Your Terms and Conditions should also mention where your website is operating from in terms of the governing law (state/province and country).
For example, “These terms and conditions are governed by the laws of the United States of America and the laws of the State of California.”
The T&C is considered a dense document which is usually difficult to navigate, but slowly that narrative is changing and we see increasingly simple yet effective language being used, summary notes being provided along with it to make it more understandable. This can also be helpful in a courtroom, as interpretation becomes easier. Vaguely worded documents are frowned up and can be used against you. Although it may seem quite overwhelming to create the document, it really isn’t.
Just be smart about it and remember:
- Do not copy the T&C – this may be the easier way out, but just don’t do it. if you do copy another business T&C, you will not be able to protect yourself in court.
- Enlist an attorney – hire a lawyer draft or at least review the T&C to meet the specific needs of your business
In my opinion, even a small-scale ed-tech business should consider getting an attorney as they transact business, collect personal information and have interaction on the website. Also, special rules apply for dealing with students who are minors and you’ll want to make sure you are compliant with the law and your website reflects this.
Chances are that no one will ever read your Terms and Conditions, but they will certainly come in handy should any issues arise.
Sample draft of an Ed-tech Agreement
- EDUCATIONAL SERVICES AGREEMENT
Between ______________________ and the ___________(ed-tech platform)
This Agreement is made this _________day of __________________, 20____ by and between _______________________________________________________________ a company headquartered at ___________________________________________ (hereinafter “Provider”), and the Ed-tech platform (MCCS), headquartered at 101 N. 14th Street, Napensee Road, Mumbai 400013 , collectively “the Parties.”
- Terms and Conditions:
NOW, THEREFORE, in consideration of the mutual promises herein contained, the Parties agree as follows:
- Provider to Offer Course(s), ______ will create, establish, and provide instructional content for the course(s), (the “Course(s)”), more fully described on Addendum A, attached hereto and incorporated herein, in accordance with the needs of the users. The Course(s) will be offered to students at the ______ website.
- Non-discrimination and ADA. The provider does not unlawfully discriminate against any person because of sex, race, disability, national origin, veteran status, religion, or creed. Provider agrees to comply with all applicable federal and state laws, rules, regulations, and executive orders relating to non-discrimination, affirmative action, and equal opportunity
- General Terms
Users of our services agree to not get engaged in any of the activities that; i) involves copying, distributing, or disclosing any part _______ services to any third party; ii) materially disrupts or abuses any aspect of the network, security system, or website; iii) includes uploading inappropriate data, virus, worms or any other unwanted software agent through the services; iv) generates or facilitates unsolicited or unauthorized advertising or marketing communications including but not limited to spams; v) involves collecting any personally identifiable information to another third party; vi) violates or facilitates the violation of the legal rights of others vii) interferes with the proper working of the service;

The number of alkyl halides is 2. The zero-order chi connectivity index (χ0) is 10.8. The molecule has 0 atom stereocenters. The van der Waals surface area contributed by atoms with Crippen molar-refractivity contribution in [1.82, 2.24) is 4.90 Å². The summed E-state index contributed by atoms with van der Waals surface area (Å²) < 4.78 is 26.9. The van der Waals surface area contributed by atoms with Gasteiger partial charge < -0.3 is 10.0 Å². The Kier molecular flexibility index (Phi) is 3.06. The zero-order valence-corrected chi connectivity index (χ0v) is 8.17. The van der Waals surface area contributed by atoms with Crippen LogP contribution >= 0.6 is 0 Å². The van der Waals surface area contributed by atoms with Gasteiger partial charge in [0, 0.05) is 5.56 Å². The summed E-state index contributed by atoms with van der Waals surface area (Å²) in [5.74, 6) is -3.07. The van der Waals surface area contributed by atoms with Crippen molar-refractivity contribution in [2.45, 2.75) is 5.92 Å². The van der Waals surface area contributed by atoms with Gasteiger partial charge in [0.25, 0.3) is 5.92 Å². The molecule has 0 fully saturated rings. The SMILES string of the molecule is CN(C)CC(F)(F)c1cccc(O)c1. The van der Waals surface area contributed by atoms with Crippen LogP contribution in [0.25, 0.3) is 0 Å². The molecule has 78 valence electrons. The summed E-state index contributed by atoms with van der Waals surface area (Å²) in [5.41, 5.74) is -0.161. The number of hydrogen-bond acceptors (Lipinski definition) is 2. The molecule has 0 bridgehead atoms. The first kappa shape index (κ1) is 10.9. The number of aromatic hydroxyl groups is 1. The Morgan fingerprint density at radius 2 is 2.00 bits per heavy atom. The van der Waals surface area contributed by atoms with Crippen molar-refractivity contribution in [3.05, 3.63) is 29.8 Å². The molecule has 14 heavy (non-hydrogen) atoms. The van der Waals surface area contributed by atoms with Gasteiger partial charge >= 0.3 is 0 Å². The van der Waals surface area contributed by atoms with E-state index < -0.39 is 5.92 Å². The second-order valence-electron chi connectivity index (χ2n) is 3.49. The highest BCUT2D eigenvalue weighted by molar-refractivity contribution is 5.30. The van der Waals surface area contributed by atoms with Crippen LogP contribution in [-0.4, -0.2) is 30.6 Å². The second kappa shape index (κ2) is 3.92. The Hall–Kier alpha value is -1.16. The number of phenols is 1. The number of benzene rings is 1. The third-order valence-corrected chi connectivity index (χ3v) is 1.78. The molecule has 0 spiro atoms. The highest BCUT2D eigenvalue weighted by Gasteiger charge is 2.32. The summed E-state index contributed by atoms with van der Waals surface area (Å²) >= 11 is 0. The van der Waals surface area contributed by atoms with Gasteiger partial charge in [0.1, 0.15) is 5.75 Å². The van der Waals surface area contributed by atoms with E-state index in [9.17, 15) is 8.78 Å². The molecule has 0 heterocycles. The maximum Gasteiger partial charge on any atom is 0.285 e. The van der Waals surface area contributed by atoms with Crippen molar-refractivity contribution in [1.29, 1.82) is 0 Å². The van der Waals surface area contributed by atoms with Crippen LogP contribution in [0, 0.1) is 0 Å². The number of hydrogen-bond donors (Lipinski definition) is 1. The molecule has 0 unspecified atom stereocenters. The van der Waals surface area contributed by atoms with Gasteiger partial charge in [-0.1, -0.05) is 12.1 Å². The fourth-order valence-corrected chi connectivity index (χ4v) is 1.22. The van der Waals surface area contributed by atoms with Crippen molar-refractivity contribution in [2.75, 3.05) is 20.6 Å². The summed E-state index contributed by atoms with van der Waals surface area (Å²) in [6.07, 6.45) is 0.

You agree not to access or attempt to access the services by any means other than the interface provided by us. You will not use the services for fraudulent or illegal purposes including the storage or transmission of content infringing the intellectual property rights of others, or to communicate any message or material that is deemed harassing, indecent, obscene, or otherwise unlawful.
You agree to follow the best practices as recommended by _______ for getting good performance from the platform.
Please note that these Terms may change from time to time. We will post any changes to our Terms on the Platform and our website and, if the changes are material, we will provide a more prominent notice (such as email notification). When we update the Terms, we will note the
You also consent to us providing your information to our Partners for e.g. Moodle, Amazon, Microsoft in situations we are bound by partner agreements to share basic sales & customers information for their auditing and reporting purposes.
You consent to us collecting data regarding your use and your user’s use of the Websites. We use this information to guide improvements to our services.
- Collection and use of personal information- The main aim in collecting information about you is to provide our services and tailor-fit them for you. Moreover, there are several other objectives in the usage of your personal information which includes (but are not limited to),
- Service: To provide you with and improve our services and manage payments related to that service;
- Contact: To contact and communicate with you;
- Research and development: To collect, analyze and report on data for evidence-based improvements, for future developments of our Website, related services, and our platform;
- Marketing including direct marketing: To communicate with you about updates to our products and services;
- Authentication and security: To authenticate users and conduct session management;
- Support services: To provide you with information and support services;
- Service maintenance: To analyze data to inform improved and enhanced services and customer relations;
- Data analytics: For data analytic purposes;
- Personalization: Guarantee that the contents in the website are presented in the most effective manner for you and your computer system, customize the content and advertising you see, provide you with additional information we think is of interest to you;
- Maintaining account and your personal identity: Where we collect your personal or usage information for a specific purpose not outlined above, we may provide you with a collection notice which explains the primary purpose and any related secondary purposes for which we are collecting and using your personal information.